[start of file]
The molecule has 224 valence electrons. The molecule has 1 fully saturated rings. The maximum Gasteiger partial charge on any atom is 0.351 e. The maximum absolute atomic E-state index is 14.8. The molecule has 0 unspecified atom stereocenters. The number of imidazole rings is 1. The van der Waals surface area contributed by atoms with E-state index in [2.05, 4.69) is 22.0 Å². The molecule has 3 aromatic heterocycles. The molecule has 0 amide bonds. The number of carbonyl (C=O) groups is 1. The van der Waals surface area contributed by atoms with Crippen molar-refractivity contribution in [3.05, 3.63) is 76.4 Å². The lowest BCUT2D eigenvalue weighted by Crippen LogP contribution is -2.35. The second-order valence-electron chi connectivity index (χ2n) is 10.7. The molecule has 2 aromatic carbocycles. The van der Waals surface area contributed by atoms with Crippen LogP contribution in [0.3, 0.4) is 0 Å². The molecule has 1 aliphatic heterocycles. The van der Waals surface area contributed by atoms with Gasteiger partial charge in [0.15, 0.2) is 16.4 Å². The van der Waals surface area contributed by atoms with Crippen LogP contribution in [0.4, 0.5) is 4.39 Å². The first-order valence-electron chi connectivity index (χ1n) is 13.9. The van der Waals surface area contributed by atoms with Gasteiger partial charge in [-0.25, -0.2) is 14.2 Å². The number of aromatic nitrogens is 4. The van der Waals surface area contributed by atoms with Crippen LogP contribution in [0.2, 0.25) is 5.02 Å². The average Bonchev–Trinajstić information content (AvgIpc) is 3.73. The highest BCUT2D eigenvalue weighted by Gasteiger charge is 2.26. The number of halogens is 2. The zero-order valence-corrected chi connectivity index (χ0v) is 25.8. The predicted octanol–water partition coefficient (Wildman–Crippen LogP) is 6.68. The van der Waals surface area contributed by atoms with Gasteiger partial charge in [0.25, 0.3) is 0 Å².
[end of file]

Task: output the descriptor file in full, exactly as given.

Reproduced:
The molecule has 224 valence electrons. The molecule has 1 fully saturated rings. The maximum Gasteiger partial charge on any atom is 0.351 e. The maximum absolute atomic E-state index is 14.8. The molecule has 0 unspecified atom stereocenters. The number of imidazole rings is 1. The van der Waals surface area contributed by atoms with E-state index in [2.05, 4.69) is 22.0 Å². The molecule has 3 aromatic heterocycles. The molecule has 0 amide bonds. The number of carbonyl (C=O) groups is 1. The van der Waals surface area contributed by atoms with Crippen molar-refractivity contribution in [3.05, 3.63) is 76.4 Å². The lowest BCUT2D eigenvalue weighted by Crippen LogP contribution is -2.35. The second-order valence-electron chi connectivity index (χ2n) is 10.7. The molecule has 2 aromatic carbocycles. The van der Waals surface area contributed by atoms with Crippen LogP contribution in [0.3, 0.4) is 0 Å². The molecule has 1 aliphatic heterocycles. The van der Waals surface area contributed by atoms with Gasteiger partial charge in [0.15, 0.2) is 16.4 Å². The van der Waals surface area contributed by atoms with Crippen LogP contribution in [0.4, 0.5) is 4.39 Å². The first-order valence-electron chi connectivity index (χ1n) is 13.9. The van der Waals surface area contributed by atoms with Gasteiger partial charge in [-0.25, -0.2) is 14.2 Å². The number of aromatic nitrogens is 4. The van der Waals surface area contributed by atoms with Crippen LogP contribution in [0.2, 0.25) is 5.02 Å². The average Bonchev–Trinajstić information content (AvgIpc) is 3.73. The highest BCUT2D eigenvalue weighted by Gasteiger charge is 2.26. The number of halogens is 2. The zero-order valence-corrected chi connectivity index (χ0v) is 25.8. The predicted octanol–water partition coefficient (Wildman–Crippen LogP) is 6.68. The van der Waals surface area contributed by atoms with Gasteiger partial charge in [0.25, 0.3) is 0 Å².